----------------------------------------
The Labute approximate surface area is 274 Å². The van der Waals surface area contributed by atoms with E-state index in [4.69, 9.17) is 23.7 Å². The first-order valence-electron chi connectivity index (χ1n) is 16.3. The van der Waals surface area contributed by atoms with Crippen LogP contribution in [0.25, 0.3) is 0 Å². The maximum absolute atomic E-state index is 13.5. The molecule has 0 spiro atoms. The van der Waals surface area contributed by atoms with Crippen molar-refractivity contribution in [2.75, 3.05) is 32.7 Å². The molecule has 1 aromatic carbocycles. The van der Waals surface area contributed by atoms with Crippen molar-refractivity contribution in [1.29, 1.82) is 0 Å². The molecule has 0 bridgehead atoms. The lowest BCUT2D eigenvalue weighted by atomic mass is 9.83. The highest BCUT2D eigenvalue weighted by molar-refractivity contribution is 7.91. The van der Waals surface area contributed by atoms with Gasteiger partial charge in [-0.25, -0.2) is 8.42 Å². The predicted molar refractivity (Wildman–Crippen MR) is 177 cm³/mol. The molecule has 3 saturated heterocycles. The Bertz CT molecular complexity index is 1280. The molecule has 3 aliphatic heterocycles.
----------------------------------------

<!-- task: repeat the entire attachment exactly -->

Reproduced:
The Labute approximate surface area is 274 Å². The van der Waals surface area contributed by atoms with E-state index in [4.69, 9.17) is 23.7 Å². The first-order valence-electron chi connectivity index (χ1n) is 16.3. The van der Waals surface area contributed by atoms with Crippen LogP contribution in [0.25, 0.3) is 0 Å². The maximum absolute atomic E-state index is 13.5. The molecule has 0 spiro atoms. The van der Waals surface area contributed by atoms with Crippen molar-refractivity contribution in [2.75, 3.05) is 32.7 Å². The molecule has 1 aromatic carbocycles. The van der Waals surface area contributed by atoms with Crippen molar-refractivity contribution in [1.29, 1.82) is 0 Å². The molecule has 0 bridgehead atoms. The lowest BCUT2D eigenvalue weighted by atomic mass is 9.83. The highest BCUT2D eigenvalue weighted by molar-refractivity contribution is 7.91. The van der Waals surface area contributed by atoms with Gasteiger partial charge in [-0.25, -0.2) is 8.42 Å². The predicted molar refractivity (Wildman–Crippen MR) is 177 cm³/mol. The molecule has 3 saturated heterocycles. The Bertz CT molecular complexity index is 1280. The molecule has 3 aliphatic heterocycles.